Winners & losers: Kyrie Irving to Celtics; Cavaliers snag Isaiah Thomas, Nets pick
A look at who came out ahead after Tuesday's megadeal swaps the point guards on the East's two best teams
Kyrie Irving is headed to Boston in a blockbuster that sends Isaiah Thomas, Jae Crowder and the Nets' 2018 first-round pick (along with prospect Ante Zizic) to Cleveland. The deal is a shocker and difficult to figure. Here are the winners and losers in another NBA summer stunner:
WINNER: Kyrie Irving
Irving's goals were clear; he wanted to be "The Man" and still win at a high level. If he went to the Spurs, he would take a back seat to Kawhi Leonard. If he went to the Knicks, it meant toiling for a bad team, maybe forever. Going to the Celtics accomplishes both goals. Thomas was a second-team All-NBA selection and MVP candidate last season in largely the same role Irving will occupy in Boston.
Irving has wanted to be a big scorer without the burden of carrying the team. Boston gives him just that. He has a top-end secondary weapon and defensive leader in Gordon Hayward. He has a high-IQ, brilliant-passing big man in Al Horford, who doesn't need touches. Nobody on Boston's roster will clash with Irving, who becomes the starting point guard for a historic franchise. This is about as good as it gets for Irving.
LOSER: Isaiah Thomas
Sure, he gets to go to a better team with (arguably, at this point) the best player on the planet. But he will enter a contract year while accepting a secondary role to James, who always handles the ball. Thomas could do what he wanted in Boston as the engine of the offense. In Cleveland, he has to fit with James, a job that's been difficult for everyone from Irving to Dwyane Wade to Chris Bosh to Kevin Love. Thomas has never been a spot-up shooter, though he's good in that capacity.
The contract year element is crucial because Thomas has worked for this payday his entire career. When it arrives, he will be coming off a hip injury to a join team with sky-high expectations while having to adjust his entire game to fit a new scheme and new teammates. And he no longer will be "The Man."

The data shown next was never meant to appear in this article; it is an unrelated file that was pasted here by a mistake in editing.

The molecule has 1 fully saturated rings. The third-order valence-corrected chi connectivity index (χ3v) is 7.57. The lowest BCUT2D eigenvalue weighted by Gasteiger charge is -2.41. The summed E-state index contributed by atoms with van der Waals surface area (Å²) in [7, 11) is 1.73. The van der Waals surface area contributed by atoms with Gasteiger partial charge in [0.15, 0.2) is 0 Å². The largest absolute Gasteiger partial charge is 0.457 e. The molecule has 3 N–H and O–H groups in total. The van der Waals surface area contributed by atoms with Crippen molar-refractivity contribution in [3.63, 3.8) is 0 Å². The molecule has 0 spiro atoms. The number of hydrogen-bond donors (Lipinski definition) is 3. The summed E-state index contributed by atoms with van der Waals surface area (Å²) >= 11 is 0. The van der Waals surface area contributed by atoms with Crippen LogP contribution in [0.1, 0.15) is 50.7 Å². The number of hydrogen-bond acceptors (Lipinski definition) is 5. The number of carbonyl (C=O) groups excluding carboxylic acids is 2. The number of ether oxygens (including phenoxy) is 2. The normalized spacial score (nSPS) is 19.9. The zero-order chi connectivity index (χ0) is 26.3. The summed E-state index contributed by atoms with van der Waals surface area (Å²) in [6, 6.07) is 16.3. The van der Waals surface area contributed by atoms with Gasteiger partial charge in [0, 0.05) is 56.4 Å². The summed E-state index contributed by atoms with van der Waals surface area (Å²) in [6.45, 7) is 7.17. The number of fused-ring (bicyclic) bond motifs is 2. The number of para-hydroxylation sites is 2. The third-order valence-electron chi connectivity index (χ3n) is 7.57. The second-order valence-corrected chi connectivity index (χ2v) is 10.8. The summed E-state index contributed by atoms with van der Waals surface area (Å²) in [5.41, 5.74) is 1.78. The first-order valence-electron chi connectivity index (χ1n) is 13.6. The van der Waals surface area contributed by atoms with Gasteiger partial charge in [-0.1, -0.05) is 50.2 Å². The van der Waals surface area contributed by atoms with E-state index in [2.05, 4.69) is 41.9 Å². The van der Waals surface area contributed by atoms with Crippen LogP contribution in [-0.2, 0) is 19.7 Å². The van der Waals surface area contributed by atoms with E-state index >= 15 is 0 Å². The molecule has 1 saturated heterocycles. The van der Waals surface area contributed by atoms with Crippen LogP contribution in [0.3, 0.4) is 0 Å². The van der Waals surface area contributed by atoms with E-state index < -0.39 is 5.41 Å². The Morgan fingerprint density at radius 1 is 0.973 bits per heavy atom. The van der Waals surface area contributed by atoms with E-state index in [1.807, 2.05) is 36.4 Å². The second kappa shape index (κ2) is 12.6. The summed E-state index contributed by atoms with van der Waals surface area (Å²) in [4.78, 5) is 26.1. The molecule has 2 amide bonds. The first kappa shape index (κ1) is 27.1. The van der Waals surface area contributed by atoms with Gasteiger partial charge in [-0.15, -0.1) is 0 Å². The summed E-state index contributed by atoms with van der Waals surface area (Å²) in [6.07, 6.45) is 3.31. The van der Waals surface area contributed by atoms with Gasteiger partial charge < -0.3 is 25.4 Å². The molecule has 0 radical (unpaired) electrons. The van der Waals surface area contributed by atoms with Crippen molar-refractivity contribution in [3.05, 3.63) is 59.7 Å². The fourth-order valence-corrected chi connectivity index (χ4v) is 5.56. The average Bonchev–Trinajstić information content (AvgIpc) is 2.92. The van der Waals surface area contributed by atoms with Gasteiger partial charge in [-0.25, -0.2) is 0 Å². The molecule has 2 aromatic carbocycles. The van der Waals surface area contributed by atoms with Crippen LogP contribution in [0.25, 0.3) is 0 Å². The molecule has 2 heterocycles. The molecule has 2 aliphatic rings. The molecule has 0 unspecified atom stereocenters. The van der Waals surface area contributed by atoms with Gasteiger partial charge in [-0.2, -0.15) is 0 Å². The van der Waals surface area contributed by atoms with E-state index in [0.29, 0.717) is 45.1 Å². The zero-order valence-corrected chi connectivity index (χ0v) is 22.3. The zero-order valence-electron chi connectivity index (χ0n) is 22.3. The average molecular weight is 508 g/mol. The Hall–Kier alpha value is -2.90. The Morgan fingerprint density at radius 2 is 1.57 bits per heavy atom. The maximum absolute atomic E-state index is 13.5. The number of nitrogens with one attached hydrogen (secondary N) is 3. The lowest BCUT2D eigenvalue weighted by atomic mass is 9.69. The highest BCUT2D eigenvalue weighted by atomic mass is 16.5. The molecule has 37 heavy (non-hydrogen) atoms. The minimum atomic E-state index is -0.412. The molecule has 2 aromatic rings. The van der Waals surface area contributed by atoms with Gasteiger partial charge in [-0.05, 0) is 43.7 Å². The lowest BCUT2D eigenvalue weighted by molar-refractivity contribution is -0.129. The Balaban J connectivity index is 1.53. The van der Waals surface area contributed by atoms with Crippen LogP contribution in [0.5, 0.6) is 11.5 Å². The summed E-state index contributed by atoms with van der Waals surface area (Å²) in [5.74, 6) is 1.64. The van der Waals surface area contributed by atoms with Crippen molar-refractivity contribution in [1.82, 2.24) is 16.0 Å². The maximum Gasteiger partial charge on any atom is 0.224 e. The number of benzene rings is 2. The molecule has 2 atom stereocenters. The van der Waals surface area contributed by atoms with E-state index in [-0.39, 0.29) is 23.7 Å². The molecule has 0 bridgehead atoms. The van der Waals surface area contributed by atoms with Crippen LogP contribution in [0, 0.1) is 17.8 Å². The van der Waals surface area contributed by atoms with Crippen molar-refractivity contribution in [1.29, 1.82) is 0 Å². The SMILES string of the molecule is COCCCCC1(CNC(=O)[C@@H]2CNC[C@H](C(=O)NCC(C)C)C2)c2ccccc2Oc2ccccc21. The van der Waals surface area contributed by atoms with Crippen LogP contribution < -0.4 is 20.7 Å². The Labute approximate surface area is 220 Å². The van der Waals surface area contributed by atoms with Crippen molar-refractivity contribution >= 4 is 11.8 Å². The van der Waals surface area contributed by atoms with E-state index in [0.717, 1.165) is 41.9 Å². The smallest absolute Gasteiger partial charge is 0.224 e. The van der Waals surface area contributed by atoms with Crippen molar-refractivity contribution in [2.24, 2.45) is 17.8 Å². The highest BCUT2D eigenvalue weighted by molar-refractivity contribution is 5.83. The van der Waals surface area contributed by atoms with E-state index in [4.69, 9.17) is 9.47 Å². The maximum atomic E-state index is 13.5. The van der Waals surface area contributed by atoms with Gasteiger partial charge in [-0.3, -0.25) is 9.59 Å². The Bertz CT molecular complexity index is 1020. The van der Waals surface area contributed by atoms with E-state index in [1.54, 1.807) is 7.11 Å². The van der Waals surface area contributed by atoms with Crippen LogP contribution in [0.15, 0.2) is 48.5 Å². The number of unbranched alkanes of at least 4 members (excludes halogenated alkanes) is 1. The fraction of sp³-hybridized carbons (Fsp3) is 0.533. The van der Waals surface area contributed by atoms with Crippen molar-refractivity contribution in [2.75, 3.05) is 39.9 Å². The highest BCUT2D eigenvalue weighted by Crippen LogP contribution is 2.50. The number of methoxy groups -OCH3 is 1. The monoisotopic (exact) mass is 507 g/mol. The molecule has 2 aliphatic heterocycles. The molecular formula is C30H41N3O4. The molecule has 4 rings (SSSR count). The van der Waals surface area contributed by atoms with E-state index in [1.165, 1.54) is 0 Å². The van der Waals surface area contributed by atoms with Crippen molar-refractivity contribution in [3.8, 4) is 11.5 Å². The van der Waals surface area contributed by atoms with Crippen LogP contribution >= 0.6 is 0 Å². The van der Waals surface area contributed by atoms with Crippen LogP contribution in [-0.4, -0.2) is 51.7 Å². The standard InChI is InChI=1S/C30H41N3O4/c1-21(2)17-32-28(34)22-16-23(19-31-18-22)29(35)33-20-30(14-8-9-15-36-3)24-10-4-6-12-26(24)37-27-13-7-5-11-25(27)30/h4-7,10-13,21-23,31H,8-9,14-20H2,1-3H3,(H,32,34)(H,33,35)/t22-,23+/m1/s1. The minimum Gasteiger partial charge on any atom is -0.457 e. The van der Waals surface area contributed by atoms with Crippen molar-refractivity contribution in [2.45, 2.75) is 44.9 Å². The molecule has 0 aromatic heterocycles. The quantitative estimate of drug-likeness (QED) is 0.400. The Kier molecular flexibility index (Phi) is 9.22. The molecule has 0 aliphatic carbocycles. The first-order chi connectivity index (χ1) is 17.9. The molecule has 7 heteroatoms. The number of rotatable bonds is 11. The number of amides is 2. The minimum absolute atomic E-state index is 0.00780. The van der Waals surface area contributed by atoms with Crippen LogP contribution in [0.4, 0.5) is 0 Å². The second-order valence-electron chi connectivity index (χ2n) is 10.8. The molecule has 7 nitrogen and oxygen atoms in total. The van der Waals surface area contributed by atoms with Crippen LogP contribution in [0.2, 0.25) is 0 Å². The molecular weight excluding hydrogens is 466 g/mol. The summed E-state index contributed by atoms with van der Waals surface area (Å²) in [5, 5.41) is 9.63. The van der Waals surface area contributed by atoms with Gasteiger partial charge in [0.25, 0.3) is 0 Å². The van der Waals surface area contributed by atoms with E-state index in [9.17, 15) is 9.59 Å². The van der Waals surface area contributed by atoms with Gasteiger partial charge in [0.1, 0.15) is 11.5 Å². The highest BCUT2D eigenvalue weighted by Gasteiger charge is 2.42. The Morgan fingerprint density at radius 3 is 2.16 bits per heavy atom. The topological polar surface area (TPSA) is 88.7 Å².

There are worse situations than playing next to LeBron James, to be sure. But bear in mind that James is a free agent next summer. Should he depart, that he leaves Thomas stranded on a team that may not want to pay him the money he wants. Boston seemed to give him a home, only to show him the door. His leverage took a hit with this move.
WINNER: LeBron James
His Irving problem is gone. So that's one less distraction in a season that figures to be full of them (by his own doing, by not squashing free agency rumors in the first place). He gets a second-team All-NBA teammate who's a wiser, more determined veteran, and one with a chip on his shoulder. The Cavaliers have struggled with creating a mental edge. They have always taken the approach that they'll be fine because they have James. And that's driven James crazy at times.
Crowder and Thomas bring a different level of intensity and fight. They have "that dog in them," as the saying goes, and that will help. Crowder provides a big forward who can allow James some rest on the defensive end, and a player who can hit spot-up jumpers. Thomas is at least the playmaker and scorer as Irving is, unless there are injury concerns because of his hip.
Should James stay, that 2018 Nets pick represents an opportunity to add a young star. Or, say the Cavs get close to the Warriors and need one more piece, James could petition the front office to trade that pick for a star.
James made out like a bandit. His options are still open, his team is still good.
WINNER: Cleveland Cavaliers
Had they had not gotten the pick, this is a lateral move. But as it stands, it's a massive win. They pulled a rabbit out of their hat at the last second.
They avoid a protracted daily trade-rumor circus while managing to. Adding Thomas and Crowder helps them stay near the top, and could make them better than the past two seasons. The Brooklyn pick gets them a future asset to use as trade bait or an insurance option should James leave. They navigated tough waters and still look most likely to win the Eastern Conference -- a huge win given the circumstances.
LOSER: Gordon Hayward
Thomas and Irving are volume scorers with playmaking as a secondary skill, and both are defensive liabilities. But replacing Thomas means adding another player who has to learn the system with him, and Irving's default in situations where he's unsure is to isolate and score. Thomas is as much of a scorer, but he's also more likely to involve others in the offense.
For example, Thomas ran isolation 248 times last season via Synergy Sports, including passes out. Irving ran ISO 409 times. Maybe Irving will adapt to Brad Stevens' system, but if he doesn't -- or if takes him a while -- it will take touches away from Hayward. Hayward also was being pitched as arguably the Celts' best player. Irving just became Boston's centerpiece.
Finally, there's maturity. Irving is an exceptionally smart player, but maturity and leadership questions have been there from the start. Hayward's situation isn't dramatically damaged, but it's not exactly ideal now.
LOSER: Spurs, Knicks, Wolves
The three teams most often mentioned in talks for Irving missed out, and missed out because the Celtics trumped them. The Spurs were supposed to make a play for Chris Paul, then were supposed to be in talks for Irving, and missed out on both. The Wolves were looking for a big upgrade, but wound up with Jimmy Butler, Jeff Teague, and appear headed toward giving Andrew Wiggins a max contract. The Knicks had a narrow window of opportunity to figure out a Carmelo Anthony deal, in order to get Irving, but instead still have the Melo situation to solve. Frustrating summer for San Antonio and New York.
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